Right Ho, Jeeves
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Bertie's a bit pipped with Jeeves. They have a difference of opinion over a very unsuitable jacket to which Bertie is passionately attached. So Bertie is trying to solve problems all by himself - cutting Jeeves out of the loop and intimating to all the needy clients (ie Bertie's friends and relatives) that Jeeves has lost his touch. As we might anticipate, Bertie's problem-solving and match-making schemes can only end in disaster without Jeeves' hand on the tiller. His hair-brained plan for reuniting the estranged Tuppy Glossop and cousin Angela, bring together the frightful pill, Madeline Bassett and the poop, Gussie Fink-Nottle and to get uncle Tom to cough up a few hundred quid to save aunt Dahlia's magazine, very nearly causes a tragedy that could destroy uncle Tom's digestive system. Once Bertie starts the process, the calamities just keep on coming. Only one man can save the day. It's just a matter of time before Bertie's forced to acknowledge that Jeeves hasn't lost his touch. He has to learn the hard way, but the important thing is that he does learn - and all his long-suffering friends and family can heave a sigh of relief as 'normality' is restored.
Excellent, funny, entertaining book: just the usual Wodehouse sort of gem.
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Notes from a Small Island
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After hearing short snatches of Bill Bryson's books, read by the author himself or by Kerry Shale, on BBC Radios 4 and 7 over the years, I decided a few months ago that I would try to get hold of an audiobook. I found several and chose "Neither Here Nor There". It relaxed and entertained me for hours - so much more satisfying than coming in half way through a reading on the radio, that finishes just as the tension is beginning to drain out of you and the furrows smooth from your brow. That was about his travels through Europe. It was such a good experience (Bill has a very agreeable voice and reading style too) that I bought this audiobook next. "Notes from a Small Island" is about his travels through Britain. He's very fond of us and our country apparently, though you sometimes wouldn't guess it from some of the tart observations he makes about us. You could hardly argue with him though. We are a bit odd and it takes someone like Bill, standing back and scrutinising our behaviour dispassionately (a bit like an indulgent cousin or family friend) to point out our little foibles and poke gentle fun at them. It's not just the Mickey taking that I enjoyed though. He describes beautiful areas beautifully, provides pointers to interesting places to visit and even gives us some of our more obscure history that wouldn't come up in a school history lesson.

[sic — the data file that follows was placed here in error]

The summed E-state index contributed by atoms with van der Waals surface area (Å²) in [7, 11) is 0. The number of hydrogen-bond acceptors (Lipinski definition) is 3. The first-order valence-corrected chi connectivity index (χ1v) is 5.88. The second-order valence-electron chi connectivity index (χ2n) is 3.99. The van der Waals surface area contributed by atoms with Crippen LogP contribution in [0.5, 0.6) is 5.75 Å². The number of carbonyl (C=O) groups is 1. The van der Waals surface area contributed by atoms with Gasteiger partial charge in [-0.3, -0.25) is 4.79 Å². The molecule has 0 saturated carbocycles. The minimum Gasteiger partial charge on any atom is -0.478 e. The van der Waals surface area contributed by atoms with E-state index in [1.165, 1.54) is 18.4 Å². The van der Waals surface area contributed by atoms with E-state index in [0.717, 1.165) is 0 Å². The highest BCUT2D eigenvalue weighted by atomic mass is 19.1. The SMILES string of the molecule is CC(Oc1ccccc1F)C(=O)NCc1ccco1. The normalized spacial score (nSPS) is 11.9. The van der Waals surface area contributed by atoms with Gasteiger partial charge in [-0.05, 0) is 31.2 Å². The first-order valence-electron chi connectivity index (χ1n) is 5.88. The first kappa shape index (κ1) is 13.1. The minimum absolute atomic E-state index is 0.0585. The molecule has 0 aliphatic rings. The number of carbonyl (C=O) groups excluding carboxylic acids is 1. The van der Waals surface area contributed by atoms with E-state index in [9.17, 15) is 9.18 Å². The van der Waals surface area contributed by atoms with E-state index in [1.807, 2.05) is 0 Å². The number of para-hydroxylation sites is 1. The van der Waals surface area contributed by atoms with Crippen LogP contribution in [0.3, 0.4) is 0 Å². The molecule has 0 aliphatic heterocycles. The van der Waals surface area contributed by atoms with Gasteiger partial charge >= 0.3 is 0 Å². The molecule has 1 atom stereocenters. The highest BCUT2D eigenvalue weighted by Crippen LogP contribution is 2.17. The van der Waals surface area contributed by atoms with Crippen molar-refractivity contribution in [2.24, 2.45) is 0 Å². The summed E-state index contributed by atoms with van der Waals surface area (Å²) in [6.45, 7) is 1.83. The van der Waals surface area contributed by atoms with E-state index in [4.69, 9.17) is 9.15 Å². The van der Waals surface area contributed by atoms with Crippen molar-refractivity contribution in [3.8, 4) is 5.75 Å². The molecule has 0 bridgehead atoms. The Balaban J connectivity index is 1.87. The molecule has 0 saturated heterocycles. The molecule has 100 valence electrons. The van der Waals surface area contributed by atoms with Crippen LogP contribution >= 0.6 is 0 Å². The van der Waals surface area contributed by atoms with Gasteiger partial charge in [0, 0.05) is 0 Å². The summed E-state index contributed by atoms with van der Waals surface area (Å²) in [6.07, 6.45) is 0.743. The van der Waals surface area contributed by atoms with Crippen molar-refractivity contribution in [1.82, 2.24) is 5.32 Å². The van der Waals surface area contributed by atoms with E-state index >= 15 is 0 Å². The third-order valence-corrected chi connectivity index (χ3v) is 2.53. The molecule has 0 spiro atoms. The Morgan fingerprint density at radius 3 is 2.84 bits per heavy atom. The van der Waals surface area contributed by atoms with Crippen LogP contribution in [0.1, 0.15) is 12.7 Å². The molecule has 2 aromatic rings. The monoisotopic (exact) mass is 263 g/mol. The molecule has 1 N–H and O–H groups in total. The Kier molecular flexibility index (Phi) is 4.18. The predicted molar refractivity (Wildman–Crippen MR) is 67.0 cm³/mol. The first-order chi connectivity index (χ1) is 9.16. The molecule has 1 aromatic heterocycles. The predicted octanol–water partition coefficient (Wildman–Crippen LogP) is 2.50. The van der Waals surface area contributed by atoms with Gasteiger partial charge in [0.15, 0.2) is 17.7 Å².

There are 5 CDs in the box and the running time is about 6 hours. That's about 3 evenings-worth of high quality relaxation therapy with added chuckles.
Kingdom Hospital (Stephen King) - 13 Episode Mini Series
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Kingdom Hospital is not only built on the site of two earlier doomed buildings, but it seems to have been built on the epicentre of some geological quake zone. Only it turns out that it's not the geology of the area causing the hospital to shake, but a build-up of restless spirits. The spirit of a young girl wanders the hospital, periodically ringing her bell - a portent of death, audible to only a few. Her constant companion is a huge anteater that is really something far more sinister - and godly. These two are engaged in a mortal struggle with an evil doctor and his assistant from the time of the first disaster on the site, just after the civil war. Meanwhile, the living staff and patients in the hospital lead a surreal existence that, to them, seems almost normal. The characters are interesting and complex - not wholly good or bad, many shades of grey.
I've read some scathing reviews elsewhere, about this series and was not tempted to buy it until I caught a few episodes on the telly recently. It's hard to explain what it is about the programmes that so enthralled me, but I just relaxed into it from the moment the opening music and titles started. Bearing in mind that some people loath this series whereas I love it, I can only cautiously recommend it. In any case, for me, it's worth the full 5 stars.
House M.D.: Season 1 (6 Discs)